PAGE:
NSW Liberal MP Don Harwin has been reinstated as arts minister after having his $1000 fine for breaching COVID-19 travel restrictions withdrawn in court.
Mr Harwin stood down as a NSW government minister in April after it was revealed he had decamped from his residence in Sydney's Elizabeth Bay to his Pearl Beach holiday home.
He was later accused of travelling back and forth between Sydney and the Central Coast at a time when travel to regional NSW was restricted.
NSW Police fined Mr Harwin $1000 for acting "in contravention of a current ministerial direction under the Public Health Act" and referred the matter to the Director of Public Prosecutions.
But Mr Harwin argued he relocated to Pearl Beach in mid-March before the NSW stay-at-home order was made, and sought to challenge the fine. He also argued he'd been living mostly at his Pearl Beach home for four months before his fine.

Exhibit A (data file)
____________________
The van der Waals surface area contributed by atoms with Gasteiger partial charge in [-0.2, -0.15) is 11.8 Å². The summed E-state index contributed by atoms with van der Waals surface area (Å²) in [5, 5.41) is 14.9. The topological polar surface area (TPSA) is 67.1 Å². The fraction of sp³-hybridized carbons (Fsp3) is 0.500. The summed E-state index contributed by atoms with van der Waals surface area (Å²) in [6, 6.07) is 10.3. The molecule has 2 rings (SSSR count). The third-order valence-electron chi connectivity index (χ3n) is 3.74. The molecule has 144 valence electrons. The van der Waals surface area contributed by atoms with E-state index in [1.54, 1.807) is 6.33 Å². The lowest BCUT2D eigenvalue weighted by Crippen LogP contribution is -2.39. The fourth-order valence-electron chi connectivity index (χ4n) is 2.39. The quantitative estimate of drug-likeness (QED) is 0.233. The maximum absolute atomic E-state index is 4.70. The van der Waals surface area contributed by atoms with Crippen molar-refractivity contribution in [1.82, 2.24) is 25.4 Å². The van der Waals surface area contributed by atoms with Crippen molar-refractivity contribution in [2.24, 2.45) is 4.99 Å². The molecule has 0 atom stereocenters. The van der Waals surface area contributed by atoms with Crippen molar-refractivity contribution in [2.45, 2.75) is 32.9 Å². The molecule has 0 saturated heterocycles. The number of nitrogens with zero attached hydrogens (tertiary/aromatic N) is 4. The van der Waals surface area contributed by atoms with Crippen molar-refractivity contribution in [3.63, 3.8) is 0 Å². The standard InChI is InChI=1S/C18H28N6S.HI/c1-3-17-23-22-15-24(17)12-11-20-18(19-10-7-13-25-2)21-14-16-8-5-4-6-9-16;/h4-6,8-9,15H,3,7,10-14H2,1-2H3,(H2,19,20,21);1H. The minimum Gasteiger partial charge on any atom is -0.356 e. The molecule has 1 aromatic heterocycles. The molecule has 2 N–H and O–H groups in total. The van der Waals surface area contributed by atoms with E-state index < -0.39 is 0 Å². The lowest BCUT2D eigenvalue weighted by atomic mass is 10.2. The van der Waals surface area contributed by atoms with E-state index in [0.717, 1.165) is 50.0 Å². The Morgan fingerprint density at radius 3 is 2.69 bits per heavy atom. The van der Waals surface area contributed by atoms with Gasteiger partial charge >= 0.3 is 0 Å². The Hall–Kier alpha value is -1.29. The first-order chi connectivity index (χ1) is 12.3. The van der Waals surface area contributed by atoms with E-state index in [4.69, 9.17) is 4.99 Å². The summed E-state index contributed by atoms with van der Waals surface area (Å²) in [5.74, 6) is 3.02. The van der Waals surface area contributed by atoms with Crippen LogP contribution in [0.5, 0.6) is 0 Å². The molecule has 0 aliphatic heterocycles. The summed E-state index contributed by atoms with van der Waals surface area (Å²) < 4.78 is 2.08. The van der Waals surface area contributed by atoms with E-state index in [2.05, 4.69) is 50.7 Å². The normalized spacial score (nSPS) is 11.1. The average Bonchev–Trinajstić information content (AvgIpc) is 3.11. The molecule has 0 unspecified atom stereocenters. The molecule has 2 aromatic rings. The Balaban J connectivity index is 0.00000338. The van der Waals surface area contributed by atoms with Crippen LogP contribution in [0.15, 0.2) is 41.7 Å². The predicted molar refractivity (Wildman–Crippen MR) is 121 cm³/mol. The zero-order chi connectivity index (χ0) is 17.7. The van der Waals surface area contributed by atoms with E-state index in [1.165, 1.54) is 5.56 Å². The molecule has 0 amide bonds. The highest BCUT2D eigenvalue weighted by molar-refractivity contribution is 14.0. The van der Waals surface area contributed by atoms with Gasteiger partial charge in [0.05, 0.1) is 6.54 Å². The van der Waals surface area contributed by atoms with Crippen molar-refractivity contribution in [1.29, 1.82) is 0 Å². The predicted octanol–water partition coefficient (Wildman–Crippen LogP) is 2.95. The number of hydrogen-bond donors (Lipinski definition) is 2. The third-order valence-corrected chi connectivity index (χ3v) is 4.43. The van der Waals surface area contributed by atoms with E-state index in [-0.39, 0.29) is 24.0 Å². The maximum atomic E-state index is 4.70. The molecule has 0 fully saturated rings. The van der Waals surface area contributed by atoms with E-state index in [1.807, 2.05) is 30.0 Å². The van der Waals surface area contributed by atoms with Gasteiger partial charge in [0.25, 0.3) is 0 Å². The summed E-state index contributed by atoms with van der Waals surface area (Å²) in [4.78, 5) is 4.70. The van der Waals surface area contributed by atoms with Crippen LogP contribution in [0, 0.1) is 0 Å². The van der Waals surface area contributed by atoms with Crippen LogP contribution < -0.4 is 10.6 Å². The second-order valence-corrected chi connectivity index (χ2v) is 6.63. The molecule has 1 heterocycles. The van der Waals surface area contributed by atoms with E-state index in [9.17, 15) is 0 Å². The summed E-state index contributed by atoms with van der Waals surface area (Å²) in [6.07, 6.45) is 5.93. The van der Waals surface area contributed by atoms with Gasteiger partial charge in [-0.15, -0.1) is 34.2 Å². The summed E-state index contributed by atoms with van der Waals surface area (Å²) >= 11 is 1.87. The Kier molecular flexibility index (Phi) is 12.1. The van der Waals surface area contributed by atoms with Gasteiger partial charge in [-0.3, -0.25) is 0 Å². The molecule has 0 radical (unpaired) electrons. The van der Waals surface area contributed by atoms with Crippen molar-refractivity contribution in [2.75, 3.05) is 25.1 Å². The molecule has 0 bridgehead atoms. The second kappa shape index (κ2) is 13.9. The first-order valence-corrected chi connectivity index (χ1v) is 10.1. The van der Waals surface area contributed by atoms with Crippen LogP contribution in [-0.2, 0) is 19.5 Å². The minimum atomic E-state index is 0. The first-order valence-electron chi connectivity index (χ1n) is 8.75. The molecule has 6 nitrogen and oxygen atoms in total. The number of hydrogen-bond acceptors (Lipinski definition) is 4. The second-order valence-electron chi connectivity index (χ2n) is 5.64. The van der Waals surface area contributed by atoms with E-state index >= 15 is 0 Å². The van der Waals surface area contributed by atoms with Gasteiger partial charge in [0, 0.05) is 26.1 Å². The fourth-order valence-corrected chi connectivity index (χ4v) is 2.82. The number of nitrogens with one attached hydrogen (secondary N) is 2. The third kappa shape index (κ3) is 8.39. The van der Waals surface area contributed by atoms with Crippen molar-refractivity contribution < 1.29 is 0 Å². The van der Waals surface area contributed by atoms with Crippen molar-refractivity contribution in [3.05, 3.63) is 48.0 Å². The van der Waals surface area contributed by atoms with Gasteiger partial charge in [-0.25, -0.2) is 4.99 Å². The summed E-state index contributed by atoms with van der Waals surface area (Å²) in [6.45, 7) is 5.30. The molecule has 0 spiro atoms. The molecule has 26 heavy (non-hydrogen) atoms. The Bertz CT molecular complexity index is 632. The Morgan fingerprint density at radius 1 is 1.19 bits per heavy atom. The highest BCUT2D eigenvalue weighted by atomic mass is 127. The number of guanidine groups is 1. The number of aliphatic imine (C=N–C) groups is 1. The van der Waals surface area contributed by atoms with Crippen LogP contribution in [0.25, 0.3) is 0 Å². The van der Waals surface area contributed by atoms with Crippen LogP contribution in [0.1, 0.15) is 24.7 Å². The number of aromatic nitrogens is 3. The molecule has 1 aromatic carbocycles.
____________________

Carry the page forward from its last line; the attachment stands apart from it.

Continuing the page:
The fine was withdrawn by the DPP on Friday in Gosford Local Court.
"The applicable public health order in its terms did not restrict a person to a single place of residence," a DPP spokeswoman said in a statement on Friday.
"The evidence was unable to establish that Mr Harwin left his place of residence without a reasonable excuse as provided by the public health order."
Despite this, NSW Police and state politicians at the height of COVID-19 restrictions argued Sydneysiders with regional NSW homes should not leave the city for those properties.
Premier Gladys Berejiklian at the time said Mr Harwin had "appropriately resigned" his frontbench role and that politicians had to be perceived to be acting correctly.
She reinstated Mr Harwin to his arts portfolio on Friday.
"Mr Harwin's decision to resign from cabinet was appropriate when he received an infringement notice in April, but now that he has been cleared, it is appropriate that he return to cabinet," Ms Berejiklian said in a statement on Friday.
"Mr Harwin has always assured me that he did not break the rules."
NSW Police Commissioner Mick Fuller on Friday said in a statement: "I reviewed the circumstances of the incident at the time, and I stand by my decision to proceed with a penalty infringement notice."
Australian Associated Press